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Shirley Purdie

Born: 1947, Gilbun – Mabel Downs Station, WA
Works: Warmun, WA
Ngarrangarni/Totem: Crow
Skin: Nangari

Artist statement

The stories in these paintings – some were passed down to me and some are my memories from when I bin growing up. Some are Ngarranggarni (Dreaming) for us Gija people. They are in my dad's country near la Violet Valley and Mabel Downs, because that's where I grew up. They are about my life – but stories about women – from my mother, father and grandparents. I never seen my dad for mum or my dad for father (paternal grandparents), because they passed away before I bin born.

1Dayiwul Ngarranggarni (Arygle dreaming), 2018. 2Moonga Moonga (women’s corroboree), 2018. Both by Shirley Purdie.

The painting, Moonga Moonga (women’s corroboree), is before I bin born. Mum’s mob and my aunty (Dad’s sister) and all my family used to dance in Gilbun (Mabel Downs). You can see the men are singing with clapping sticks, while the women are dancing. Some old people made up this corroboree; this was when we used to dance for good feeling and happy times.

Gilbun Hill (Mabel Downs Hill) shows a story of my mum, aunty, grandmother, and a school teacher. That gardiya (white) woman – they bin take her up there (Gilbun Hill). And they reckon when she bin laying down under one of the trees, she bin get all them kangaroo ticks – he a big one, that kangaroo tick; he make you sore and you gotta pull him out. All this lot (my family) picked them out of her. She was red after that!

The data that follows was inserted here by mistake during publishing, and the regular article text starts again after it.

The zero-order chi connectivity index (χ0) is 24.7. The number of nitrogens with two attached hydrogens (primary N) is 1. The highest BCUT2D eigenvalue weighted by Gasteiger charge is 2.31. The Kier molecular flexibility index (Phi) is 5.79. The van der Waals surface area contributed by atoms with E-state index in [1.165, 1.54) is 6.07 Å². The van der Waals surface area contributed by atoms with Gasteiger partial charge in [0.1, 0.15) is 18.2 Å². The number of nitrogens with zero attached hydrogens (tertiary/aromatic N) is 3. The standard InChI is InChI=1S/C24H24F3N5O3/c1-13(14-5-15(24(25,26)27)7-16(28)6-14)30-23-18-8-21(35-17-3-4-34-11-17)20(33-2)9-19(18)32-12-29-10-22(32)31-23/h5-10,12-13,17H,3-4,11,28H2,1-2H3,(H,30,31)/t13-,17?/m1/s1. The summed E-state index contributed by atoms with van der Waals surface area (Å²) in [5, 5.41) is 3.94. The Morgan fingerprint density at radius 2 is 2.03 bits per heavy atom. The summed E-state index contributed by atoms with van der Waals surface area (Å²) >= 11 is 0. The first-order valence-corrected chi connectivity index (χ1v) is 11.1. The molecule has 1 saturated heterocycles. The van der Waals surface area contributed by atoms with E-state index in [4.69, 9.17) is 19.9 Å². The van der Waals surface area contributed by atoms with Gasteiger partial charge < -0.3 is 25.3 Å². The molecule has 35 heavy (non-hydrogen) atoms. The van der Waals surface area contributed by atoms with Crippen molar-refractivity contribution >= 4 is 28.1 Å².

1Gilbun Hill (Mabel Downs Hill), 2018. 2Ngalingalim Berrem (women’s one’s), 2018. Both by Shirley Purdie.

My grandmother used to tell my uncle that he couldn’t call these ones names – the Ngalingalim berrem (women’s ones). The painting shows them: the witchetty grub; what them gardiya call them the stormbird; the crimson and green parrot; the butterfly; the black cockatoo (that one sounds like a swearword in Gija, but gardiya won’t understand that); and one that’s like a mussel. That’s all the things that my grandmother told them young boys they couldn’t say. Now I am teaching my young boys that they can’t say these things either.

It’s good to learn from old people. They keep saying when you paint you can remember that country, just like to take a photo. Good to put it in painting, your country, so kids can know and understand. When the old people die, young people can read the stories from the paintings. They can learn from the paintings and maybe they want to start painting too. 

33 portraits

1Jilloorlban Spring, Mabel Downs, 2018. 2Yarralalil (bush woman), 2018. 3Poison Tree for Fish, 2018. 4Gilbun (Mabel Downs), 2018. All by Shirley Purdie.
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The National Portrait Gallery acknowledges the Ngunnawal people, the traditional custodians of the land upon which the NPG stands.